When I travelled Eastern Europe last year, I did not have enough money to splash out on excursions and tours. But having spent probably 80% of my time in Prague cooped up in my hostel, I thought there just had to be more to the city than a Gothic clock and another square. So I decided to treat myself and blow a whole £16 on the Prague Alternative Tour, and boy was it worth every penny…
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We’d arrived in Prague off of our first night train, feeling tired and grumpy. Storms had swept across the east, taking the heat wave with it. It was grey and dreary, and not half as colourful and charming as Krakow. We weren’t impressed, and spent the majority of our time in the underground bar of our hostel, enjoying pint after pint of Czech beer. Not that that wasn’t fun and all, but I was itching to learn something about the old Communist town. The hostel receptionist recommended I either do a Graffiti workshop or the Alternative Walking Tour. Unfortunately, the former required a minimum of two participants and my travel companion wasn’t for spraying paint on walls, so I signed up last minute to the latter.

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We were met right outside Prašná brána (Powder Tower) by a man with a paint splatted black umbrella. His name was Tomas – a child of the revolution, and one of the founding members of the tour company. We were a small international group, which was refreshing given that the tours I’d been on beforehand were free but way too overcrowded. This felt more personal. Tomas quickly told us that although we had met in the Old Town, we’d be spending the rest of the tour exploring the other side of the river in the New Town, Karlín, Libeň and Holešovice districts, ending in with drinks at the famous Crossclub bar I’d visited just the night before. He had me at drinks.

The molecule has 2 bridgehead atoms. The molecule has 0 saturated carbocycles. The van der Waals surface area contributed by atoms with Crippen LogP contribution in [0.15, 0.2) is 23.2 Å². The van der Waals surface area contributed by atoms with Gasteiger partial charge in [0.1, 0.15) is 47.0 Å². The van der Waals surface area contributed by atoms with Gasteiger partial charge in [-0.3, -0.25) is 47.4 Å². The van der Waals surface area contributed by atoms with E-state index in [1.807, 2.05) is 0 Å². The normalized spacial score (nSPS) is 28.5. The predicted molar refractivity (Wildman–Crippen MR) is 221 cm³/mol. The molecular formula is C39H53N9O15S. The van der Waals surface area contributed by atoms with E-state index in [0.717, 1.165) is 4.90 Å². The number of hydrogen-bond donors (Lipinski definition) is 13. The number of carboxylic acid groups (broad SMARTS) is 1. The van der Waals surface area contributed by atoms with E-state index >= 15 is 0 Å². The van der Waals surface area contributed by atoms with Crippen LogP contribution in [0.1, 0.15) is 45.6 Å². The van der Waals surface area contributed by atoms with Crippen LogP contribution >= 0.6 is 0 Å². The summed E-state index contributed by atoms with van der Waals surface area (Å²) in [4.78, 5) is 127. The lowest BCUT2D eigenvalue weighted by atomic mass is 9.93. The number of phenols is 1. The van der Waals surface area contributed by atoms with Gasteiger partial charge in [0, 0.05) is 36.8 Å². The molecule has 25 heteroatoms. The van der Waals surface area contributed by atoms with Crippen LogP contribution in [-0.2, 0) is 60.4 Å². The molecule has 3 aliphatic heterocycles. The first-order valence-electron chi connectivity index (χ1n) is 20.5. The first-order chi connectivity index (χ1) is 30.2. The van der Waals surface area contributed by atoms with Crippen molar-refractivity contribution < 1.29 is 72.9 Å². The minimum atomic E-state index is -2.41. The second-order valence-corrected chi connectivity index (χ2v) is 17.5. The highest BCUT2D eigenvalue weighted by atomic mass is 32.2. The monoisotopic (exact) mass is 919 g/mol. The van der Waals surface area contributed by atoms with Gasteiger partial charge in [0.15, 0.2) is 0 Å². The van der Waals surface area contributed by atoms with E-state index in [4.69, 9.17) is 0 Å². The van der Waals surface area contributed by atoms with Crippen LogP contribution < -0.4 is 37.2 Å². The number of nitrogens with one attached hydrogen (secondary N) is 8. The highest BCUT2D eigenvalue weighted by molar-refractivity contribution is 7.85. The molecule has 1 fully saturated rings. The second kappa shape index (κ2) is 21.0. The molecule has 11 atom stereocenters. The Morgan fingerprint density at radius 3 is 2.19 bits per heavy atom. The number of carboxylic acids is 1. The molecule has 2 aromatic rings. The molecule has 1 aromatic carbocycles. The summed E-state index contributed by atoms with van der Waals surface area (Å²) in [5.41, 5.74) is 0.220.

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After a brief history lesson, our first stop Tuzcks – a retro shop in the old town selling glass gifts… It turned out this was once the place to buy Western luxuries back when boarders were closed and items such as a pair of jeans were exotic and foreign. After we were taken around the corner into the NOD cultural art space, right next to Prague’s famous historic nightclub Roxy. Outside hung a giant stylised rocket created by Jiří Černický to symbolise the commemoration of the victims of Soviet power and the Russian mafia. We were invited in to have a look around an art competition taking place at the time, and were even able to vote for our favourite piece. I went for this as, well, it certainly grabbed my attention as I walked in…

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Next we were taken down the road to the Těšnov Legal Graffiti Wall – the most important wall for Prague’s graffiti community, where the most respected artists of the city could display their tags without the threat of a year-long prison sentence…Tomas told us how art and culture flourished after the velvet revolution, and with that graffiti was introduced to Prague’s blank walls. As we explored the underpass, one artist was in the process of leaving his tag on side. Tomas went on the explain unofficial politics behind this, and how to spray there as a newbie was a big no no within the community. Clearly there was more to the graffiti art that a bit of paint on walls, and I was eager to learn more about the art. Unfortunately I wasn’t able to take part in the workshop during my time there, but if I am to return it will be the first thing on my list!

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After our brief tour of the old town, we hopped on a tram to the other side of the river, to “real” Prague. We had a look around the outside Trafačka –  a cultural and residential centre for contemporary art. Although it was sadly closed down, we were still able to catch a glimpse of some of the artwork left behind. We moved on down to the Parallel Polis – home to the Institute of Cryptoanarchy and a Bitcoin Cafe. Counter culture at its finest… Downstairs we had a look at the 3D printing centre, and upstairs a look at the Paper Hub – an open work space that people could rent and use.